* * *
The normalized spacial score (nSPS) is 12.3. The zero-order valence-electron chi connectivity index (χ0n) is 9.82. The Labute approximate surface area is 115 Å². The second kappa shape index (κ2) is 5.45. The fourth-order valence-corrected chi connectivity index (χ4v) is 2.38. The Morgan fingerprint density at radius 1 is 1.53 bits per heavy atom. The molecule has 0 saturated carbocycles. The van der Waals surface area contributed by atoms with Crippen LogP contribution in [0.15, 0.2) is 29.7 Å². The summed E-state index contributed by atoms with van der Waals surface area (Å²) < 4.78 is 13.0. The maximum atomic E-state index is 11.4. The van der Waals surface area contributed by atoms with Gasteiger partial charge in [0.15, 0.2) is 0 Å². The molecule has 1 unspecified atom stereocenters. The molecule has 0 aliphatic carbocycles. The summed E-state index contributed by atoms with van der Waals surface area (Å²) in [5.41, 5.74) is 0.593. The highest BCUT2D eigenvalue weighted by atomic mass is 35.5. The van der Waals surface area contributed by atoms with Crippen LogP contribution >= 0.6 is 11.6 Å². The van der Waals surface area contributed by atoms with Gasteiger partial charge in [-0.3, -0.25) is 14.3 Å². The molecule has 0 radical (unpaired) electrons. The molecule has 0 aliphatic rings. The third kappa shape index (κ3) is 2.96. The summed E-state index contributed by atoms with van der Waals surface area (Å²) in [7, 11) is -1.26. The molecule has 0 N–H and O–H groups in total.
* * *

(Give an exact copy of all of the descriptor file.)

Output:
The normalized spacial score (nSPS) is 12.3. The zero-order valence-electron chi connectivity index (χ0n) is 9.82. The Labute approximate surface area is 115 Å². The second kappa shape index (κ2) is 5.45. The fourth-order valence-corrected chi connectivity index (χ4v) is 2.38. The Morgan fingerprint density at radius 1 is 1.53 bits per heavy atom. The molecule has 0 saturated carbocycles. The van der Waals surface area contributed by atoms with Crippen LogP contribution in [0.15, 0.2) is 29.7 Å². The summed E-state index contributed by atoms with van der Waals surface area (Å²) < 4.78 is 13.0. The maximum atomic E-state index is 11.4. The van der Waals surface area contributed by atoms with Gasteiger partial charge in [0.15, 0.2) is 0 Å². The molecule has 1 unspecified atom stereocenters. The molecule has 0 aliphatic carbocycles. The summed E-state index contributed by atoms with van der Waals surface area (Å²) in [5.41, 5.74) is 0.593. The highest BCUT2D eigenvalue weighted by atomic mass is 35.5. The van der Waals surface area contributed by atoms with Crippen LogP contribution >= 0.6 is 11.6 Å². The van der Waals surface area contributed by atoms with Gasteiger partial charge in [-0.3, -0.25) is 14.3 Å². The molecule has 0 radical (unpaired) electrons. The molecule has 0 aliphatic rings. The third kappa shape index (κ3) is 2.96. The summed E-state index contributed by atoms with van der Waals surface area (Å²) in [7, 11) is -1.26. The molecule has 0 N–H and O–H groups in total.